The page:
Following the chaotic Williamson County School Board meeting on Tuesday that saw board members vote to require masks for elementary school students through at least Sept. 21, Sen. Marsha Blackburn weighed in on the debate on social media, and called the board's decision to require masks "detrimental to [children's] well-being."
Aug. 10 school board meeting
The only item on the agenda for the Aug. 10 special-called meeting of the Williamson County School Board was a resolution that would mandate masks for all students K-5.
With the subject of mask mandates being a divisive topic in both Williamson County and the country at large, the meeting saw a number of eruptions from an angry and unruly crowd, concluding with anti-mask demonstrators hurling apparent threats at a Nashville pediatrician, shouting things such as "we will find you" and "you will never be allowed in public again!"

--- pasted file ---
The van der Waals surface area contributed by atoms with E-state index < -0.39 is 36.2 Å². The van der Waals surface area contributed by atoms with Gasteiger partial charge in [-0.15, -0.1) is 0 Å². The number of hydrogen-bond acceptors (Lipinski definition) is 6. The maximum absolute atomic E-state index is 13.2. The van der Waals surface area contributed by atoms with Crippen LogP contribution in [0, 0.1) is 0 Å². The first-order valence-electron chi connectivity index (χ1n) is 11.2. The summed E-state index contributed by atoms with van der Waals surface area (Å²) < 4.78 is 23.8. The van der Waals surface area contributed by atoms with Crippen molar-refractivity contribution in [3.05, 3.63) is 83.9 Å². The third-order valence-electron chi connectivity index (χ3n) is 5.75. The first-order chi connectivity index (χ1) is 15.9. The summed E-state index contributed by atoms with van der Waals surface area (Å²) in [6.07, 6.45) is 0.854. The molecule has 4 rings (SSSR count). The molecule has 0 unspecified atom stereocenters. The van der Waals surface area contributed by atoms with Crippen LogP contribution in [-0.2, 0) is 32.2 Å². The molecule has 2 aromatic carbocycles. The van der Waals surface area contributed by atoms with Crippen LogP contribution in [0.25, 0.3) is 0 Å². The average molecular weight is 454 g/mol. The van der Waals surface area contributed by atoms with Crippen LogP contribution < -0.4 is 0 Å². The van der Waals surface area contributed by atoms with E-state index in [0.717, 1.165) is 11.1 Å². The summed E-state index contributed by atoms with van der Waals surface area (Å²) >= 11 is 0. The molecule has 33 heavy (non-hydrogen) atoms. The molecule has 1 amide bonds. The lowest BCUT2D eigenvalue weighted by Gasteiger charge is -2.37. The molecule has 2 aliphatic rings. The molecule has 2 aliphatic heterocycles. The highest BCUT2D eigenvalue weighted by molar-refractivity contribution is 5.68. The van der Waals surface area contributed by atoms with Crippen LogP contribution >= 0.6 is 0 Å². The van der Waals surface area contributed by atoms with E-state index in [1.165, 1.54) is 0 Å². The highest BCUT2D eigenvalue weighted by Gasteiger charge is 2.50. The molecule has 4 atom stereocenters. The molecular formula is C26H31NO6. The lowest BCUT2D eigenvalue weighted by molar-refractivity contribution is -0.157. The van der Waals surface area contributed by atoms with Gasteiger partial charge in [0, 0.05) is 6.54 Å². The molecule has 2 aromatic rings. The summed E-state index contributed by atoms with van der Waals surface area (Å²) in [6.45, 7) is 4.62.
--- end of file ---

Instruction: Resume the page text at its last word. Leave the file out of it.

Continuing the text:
Anti-mask demonstrators heckle masked people (some of whom are Drs/nurses) leaving 08/10/21 #Williamsoncountytn #schoolboardmeeting following one man to his car and shouting “we will find you” & “we know who you are” @WilliamsonHmPg 1/2 pic.twitter.com/u8wbdfr3Xj— Matt Masters (@formvscontent) August 11, 2021
The school board voted 7-3 to approve the temporary mask mandate for elementary school students.
"Masks do not make sense for children"
Less than an hour after the meeting had concluded, Blackburn took to twitter to condemn the decision of the Williamson County School Board.
"Forcing children to wear masks will be detrimental to their well-being," Blackburn wrote. "Masks do not make sense for children and the school board’s decision will have grave consequences."
The Centers for Disease Control has recommended universal indoor masking for all teachers, staff, students, and visitors to K-12 schools, regardless of vaccination status.
As recently as Jul. 29, Blackburn took her case against mask mandates to the Senate floor, alleging such mandates to be more about perpetuating lockdowns than about masks themselves. In her Jul. 29 speech on the Senate floor, Blackburn also argued there to be "no evidence to suggest face on masking is going to keep people healthier."